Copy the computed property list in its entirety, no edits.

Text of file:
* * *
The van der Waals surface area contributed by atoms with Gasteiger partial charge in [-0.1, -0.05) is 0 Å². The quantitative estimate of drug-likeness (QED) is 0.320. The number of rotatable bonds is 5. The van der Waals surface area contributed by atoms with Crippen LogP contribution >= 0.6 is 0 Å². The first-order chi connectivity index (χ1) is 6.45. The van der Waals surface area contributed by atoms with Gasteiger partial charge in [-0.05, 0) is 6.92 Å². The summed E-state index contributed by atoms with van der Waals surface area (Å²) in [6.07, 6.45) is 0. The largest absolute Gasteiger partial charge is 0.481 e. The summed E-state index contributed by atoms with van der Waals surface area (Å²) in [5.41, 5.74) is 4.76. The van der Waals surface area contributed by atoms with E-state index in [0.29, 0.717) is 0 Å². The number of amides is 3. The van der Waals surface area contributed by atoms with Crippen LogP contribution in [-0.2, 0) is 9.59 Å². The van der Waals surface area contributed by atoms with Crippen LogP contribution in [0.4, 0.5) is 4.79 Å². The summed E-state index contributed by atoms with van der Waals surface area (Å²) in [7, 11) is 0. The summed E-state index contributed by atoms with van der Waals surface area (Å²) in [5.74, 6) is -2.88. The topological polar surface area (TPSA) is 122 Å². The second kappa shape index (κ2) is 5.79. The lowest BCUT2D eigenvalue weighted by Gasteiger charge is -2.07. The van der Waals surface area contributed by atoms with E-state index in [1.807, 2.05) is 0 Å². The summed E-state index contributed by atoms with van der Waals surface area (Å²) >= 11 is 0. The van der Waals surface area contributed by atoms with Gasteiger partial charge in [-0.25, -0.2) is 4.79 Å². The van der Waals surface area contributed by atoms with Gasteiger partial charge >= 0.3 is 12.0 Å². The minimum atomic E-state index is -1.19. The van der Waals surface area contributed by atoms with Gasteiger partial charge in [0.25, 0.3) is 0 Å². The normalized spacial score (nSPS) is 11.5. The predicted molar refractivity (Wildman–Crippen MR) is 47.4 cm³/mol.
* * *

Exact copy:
The van der Waals surface area contributed by atoms with Gasteiger partial charge in [-0.1, -0.05) is 0 Å². The quantitative estimate of drug-likeness (QED) is 0.320. The number of rotatable bonds is 5. The van der Waals surface area contributed by atoms with Crippen LogP contribution >= 0.6 is 0 Å². The first-order chi connectivity index (χ1) is 6.45. The van der Waals surface area contributed by atoms with Gasteiger partial charge in [-0.05, 0) is 6.92 Å². The summed E-state index contributed by atoms with van der Waals surface area (Å²) in [6.07, 6.45) is 0. The largest absolute Gasteiger partial charge is 0.481 e. The summed E-state index contributed by atoms with van der Waals surface area (Å²) in [5.41, 5.74) is 4.76. The van der Waals surface area contributed by atoms with E-state index in [0.29, 0.717) is 0 Å². The number of amides is 3. The van der Waals surface area contributed by atoms with Crippen LogP contribution in [-0.2, 0) is 9.59 Å². The van der Waals surface area contributed by atoms with Crippen LogP contribution in [0.4, 0.5) is 4.79 Å². The summed E-state index contributed by atoms with van der Waals surface area (Å²) in [7, 11) is 0. The summed E-state index contributed by atoms with van der Waals surface area (Å²) in [5.74, 6) is -2.88. The topological polar surface area (TPSA) is 122 Å². The second kappa shape index (κ2) is 5.79. The lowest BCUT2D eigenvalue weighted by Gasteiger charge is -2.07. The van der Waals surface area contributed by atoms with E-state index in [1.807, 2.05) is 0 Å². The summed E-state index contributed by atoms with van der Waals surface area (Å²) >= 11 is 0. The van der Waals surface area contributed by atoms with Gasteiger partial charge in [-0.25, -0.2) is 4.79 Å². The van der Waals surface area contributed by atoms with Gasteiger partial charge >= 0.3 is 12.0 Å². The minimum atomic E-state index is -1.19. The van der Waals surface area contributed by atoms with Gasteiger partial charge in [0.25, 0.3) is 0 Å². The normalized spacial score (nSPS) is 11.5. The predicted molar refractivity (Wildman–Crippen MR) is 47.4 cm³/mol.